For Saanich student John Evans, his recent visit to Canadian war memorials in France including Vimy Ridge was an emotional experience that opened his eyes to the sacrifices that Canadians of previous generations have made for current generations.
History books, he said, might be able to tell how many people died over the course of a battle or a war. But these figures only gain any meaning when you walk among graves in cemeteries that stretch into sight without any apparent end.
“It’s terrifying almost, and it’s absolutely heart-breaking to know that all of those people sacrificed everything they have for us to remain free and have what we do today.”
Evans, who attends Mount Douglas high school, made this experience last month through the Vimy Foundation dedicated to creating opportunities for young Canadians to learn about Canada’s legacy during the First World War.
He was among a group of 16 students — 14 of them Canadians — who spent two weeks in the United Kingdom, France and Belgium visiting key historical sites, major museums, battlefields, cemeteries and memorials including the Canadian National Vimy Memorial after winning a Beaverbrook Vimy Prize.
Evans and his fellow program participants — 13 girls and 3 boys — visited these sites as countries around the world including Canada get ready to mark the centenary of Armistice Day, Nov. 11, 1918, which marked the end of the First World War between the Allied powers led by France, the United States, and the United Kingdom and the Central powers led by Germany, Austro-Hungary, and Turkey.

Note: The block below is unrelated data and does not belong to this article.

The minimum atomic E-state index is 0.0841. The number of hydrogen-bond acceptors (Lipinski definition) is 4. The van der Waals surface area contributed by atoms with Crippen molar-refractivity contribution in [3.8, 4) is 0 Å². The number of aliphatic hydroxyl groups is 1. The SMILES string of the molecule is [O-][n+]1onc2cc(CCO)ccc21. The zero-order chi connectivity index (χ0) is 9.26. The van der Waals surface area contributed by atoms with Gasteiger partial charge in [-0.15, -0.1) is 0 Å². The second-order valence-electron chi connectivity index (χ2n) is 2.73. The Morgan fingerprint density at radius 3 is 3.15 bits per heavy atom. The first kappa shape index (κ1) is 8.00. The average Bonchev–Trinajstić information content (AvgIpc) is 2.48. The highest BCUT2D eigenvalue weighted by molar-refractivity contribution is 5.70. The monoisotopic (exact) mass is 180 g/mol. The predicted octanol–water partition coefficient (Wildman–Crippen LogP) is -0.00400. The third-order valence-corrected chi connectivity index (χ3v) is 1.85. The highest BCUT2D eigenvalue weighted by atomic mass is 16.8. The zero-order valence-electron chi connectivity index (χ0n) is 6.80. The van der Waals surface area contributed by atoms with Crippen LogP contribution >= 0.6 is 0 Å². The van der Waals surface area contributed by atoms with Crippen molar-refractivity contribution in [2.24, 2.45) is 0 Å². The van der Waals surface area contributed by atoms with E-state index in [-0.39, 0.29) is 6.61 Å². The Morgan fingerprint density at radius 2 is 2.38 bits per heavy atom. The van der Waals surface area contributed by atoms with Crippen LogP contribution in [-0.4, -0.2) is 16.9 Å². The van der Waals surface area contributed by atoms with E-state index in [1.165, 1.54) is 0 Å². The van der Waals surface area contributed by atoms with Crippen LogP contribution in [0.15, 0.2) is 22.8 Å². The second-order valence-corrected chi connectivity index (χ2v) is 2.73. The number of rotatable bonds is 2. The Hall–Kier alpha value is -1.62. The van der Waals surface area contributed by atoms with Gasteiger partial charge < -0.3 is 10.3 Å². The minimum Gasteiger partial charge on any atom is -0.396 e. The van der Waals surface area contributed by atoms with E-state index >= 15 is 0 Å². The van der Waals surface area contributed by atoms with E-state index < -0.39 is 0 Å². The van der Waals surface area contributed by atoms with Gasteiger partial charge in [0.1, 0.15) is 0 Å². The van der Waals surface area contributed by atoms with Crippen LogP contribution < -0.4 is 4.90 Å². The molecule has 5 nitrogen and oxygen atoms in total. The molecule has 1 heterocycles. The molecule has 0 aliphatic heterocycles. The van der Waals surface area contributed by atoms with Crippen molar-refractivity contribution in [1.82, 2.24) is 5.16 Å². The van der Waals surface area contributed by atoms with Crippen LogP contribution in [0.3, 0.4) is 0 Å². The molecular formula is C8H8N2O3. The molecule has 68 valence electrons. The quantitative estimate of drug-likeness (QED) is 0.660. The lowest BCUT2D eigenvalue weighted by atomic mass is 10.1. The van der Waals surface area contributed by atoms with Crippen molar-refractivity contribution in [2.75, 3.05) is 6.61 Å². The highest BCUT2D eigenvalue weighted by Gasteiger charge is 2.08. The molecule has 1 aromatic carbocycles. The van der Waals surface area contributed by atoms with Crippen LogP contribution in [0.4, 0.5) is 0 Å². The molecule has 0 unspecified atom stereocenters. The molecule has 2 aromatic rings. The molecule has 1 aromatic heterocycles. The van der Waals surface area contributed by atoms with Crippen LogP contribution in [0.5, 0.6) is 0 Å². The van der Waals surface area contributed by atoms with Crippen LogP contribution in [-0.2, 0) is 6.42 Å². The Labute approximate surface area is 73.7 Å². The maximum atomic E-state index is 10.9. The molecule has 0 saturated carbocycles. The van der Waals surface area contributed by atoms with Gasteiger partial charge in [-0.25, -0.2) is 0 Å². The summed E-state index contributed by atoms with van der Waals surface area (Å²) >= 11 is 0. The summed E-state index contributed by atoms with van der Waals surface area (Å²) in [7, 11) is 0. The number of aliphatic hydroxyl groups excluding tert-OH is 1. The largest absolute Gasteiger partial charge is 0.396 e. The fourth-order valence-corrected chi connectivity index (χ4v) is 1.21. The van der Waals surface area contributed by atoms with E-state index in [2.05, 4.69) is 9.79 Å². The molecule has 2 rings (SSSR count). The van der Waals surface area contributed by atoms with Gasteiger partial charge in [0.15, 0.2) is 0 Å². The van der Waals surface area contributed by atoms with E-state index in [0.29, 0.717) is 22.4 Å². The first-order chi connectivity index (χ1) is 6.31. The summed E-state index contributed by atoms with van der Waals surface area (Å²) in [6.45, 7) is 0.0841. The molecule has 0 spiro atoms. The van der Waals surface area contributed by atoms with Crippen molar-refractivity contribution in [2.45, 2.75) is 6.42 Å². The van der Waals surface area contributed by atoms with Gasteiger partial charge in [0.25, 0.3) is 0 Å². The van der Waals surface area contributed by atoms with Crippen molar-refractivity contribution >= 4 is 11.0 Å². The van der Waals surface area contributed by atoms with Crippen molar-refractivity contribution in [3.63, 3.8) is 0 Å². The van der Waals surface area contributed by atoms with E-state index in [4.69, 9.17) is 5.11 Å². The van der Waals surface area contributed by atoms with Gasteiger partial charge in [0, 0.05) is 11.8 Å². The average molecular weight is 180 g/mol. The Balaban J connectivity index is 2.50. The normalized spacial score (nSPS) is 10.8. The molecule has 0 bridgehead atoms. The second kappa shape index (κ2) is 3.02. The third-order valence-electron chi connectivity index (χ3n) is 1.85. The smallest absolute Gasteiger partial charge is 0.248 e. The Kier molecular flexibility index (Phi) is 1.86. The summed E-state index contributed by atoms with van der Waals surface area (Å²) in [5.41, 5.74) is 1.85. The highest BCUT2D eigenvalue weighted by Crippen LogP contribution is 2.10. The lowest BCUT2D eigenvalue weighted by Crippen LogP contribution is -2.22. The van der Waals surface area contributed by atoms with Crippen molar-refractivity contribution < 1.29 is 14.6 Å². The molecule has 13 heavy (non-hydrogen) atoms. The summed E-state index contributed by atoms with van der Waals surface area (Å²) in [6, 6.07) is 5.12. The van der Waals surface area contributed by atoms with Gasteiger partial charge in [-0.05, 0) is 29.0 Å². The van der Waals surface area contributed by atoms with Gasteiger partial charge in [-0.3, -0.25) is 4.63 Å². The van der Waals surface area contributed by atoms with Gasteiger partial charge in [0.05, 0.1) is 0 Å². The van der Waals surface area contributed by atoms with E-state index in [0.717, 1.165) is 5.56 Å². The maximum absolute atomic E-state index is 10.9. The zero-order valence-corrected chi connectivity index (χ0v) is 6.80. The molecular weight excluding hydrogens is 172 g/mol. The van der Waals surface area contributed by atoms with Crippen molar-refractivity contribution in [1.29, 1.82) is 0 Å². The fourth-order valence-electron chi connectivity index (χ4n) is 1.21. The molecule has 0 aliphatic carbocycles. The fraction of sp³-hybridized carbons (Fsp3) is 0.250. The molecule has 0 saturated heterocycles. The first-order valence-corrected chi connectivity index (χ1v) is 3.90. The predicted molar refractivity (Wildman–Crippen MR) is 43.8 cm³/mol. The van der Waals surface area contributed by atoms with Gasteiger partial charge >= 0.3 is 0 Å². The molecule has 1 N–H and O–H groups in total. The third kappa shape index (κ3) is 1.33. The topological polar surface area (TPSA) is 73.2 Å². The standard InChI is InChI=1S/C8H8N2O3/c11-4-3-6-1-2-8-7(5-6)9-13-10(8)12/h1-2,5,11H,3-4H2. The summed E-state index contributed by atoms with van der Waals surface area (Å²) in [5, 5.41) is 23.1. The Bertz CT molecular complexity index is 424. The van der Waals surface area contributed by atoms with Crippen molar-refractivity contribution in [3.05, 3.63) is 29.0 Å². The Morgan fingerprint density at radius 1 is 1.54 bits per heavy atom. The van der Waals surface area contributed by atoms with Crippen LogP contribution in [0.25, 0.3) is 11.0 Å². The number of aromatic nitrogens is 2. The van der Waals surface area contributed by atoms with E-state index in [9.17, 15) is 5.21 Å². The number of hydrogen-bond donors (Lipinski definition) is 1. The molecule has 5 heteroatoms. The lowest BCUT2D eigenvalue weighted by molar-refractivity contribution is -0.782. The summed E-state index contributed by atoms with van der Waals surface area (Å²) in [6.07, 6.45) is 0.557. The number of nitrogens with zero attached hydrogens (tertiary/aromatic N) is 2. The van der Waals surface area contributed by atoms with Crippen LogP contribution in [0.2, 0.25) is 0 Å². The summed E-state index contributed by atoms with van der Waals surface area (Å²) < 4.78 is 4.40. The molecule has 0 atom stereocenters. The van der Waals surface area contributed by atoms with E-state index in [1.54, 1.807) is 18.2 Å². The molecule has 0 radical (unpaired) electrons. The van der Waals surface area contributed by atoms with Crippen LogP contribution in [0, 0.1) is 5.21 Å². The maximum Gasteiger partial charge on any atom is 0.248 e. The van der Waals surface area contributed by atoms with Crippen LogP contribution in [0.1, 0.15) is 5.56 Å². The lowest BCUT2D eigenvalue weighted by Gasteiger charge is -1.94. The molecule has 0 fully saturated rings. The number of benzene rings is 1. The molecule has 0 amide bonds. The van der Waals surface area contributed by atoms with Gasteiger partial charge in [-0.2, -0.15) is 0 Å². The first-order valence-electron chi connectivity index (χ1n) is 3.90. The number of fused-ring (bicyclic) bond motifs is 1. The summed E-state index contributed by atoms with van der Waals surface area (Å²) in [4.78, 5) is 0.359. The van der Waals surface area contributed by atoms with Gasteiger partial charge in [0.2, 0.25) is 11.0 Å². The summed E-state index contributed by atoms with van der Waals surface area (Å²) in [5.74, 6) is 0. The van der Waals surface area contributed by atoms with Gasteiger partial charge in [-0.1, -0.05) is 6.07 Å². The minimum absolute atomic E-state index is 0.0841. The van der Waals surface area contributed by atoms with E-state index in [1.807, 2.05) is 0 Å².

The Battle of Vimy Ridge fought in April 1917 also holds special significance in Canadian history. Many historians have argued that this battle marked a turning point in Canadian history by fostering a distinct Canadian identity through shared sacrifice.
“The most important moment in the [program] for me was visiting the Vimy Ridge Memorial,” he said. “That was because I found there were so many different aspects. You are at a sight where Canadians came together in a big unifying moment. You are at a memorial which the names of some 11,000 people on it, who died and whose bodies were never found. And it was just extremely moving to stand at that memorial and to read the names that were carved into that stone. To actually go to sites and to see what the soldiers were facing with your own eyes can be extremely powerful.”
The 17-year-old Evans is still contemplating what he plans to do after high school. But the program has given him a better appreciation of Canada’s history and the importance of preserving it.
“Seen what I have seen, you realize that an entire generation sacrificed itself for the benefit and safety of those who came after them,” he said. “Then you realize that all the survivors are gone, that they are no longer here to tell their stories. You get a sense of responsibility to carry the torch. You have to make sure that they are remembered.”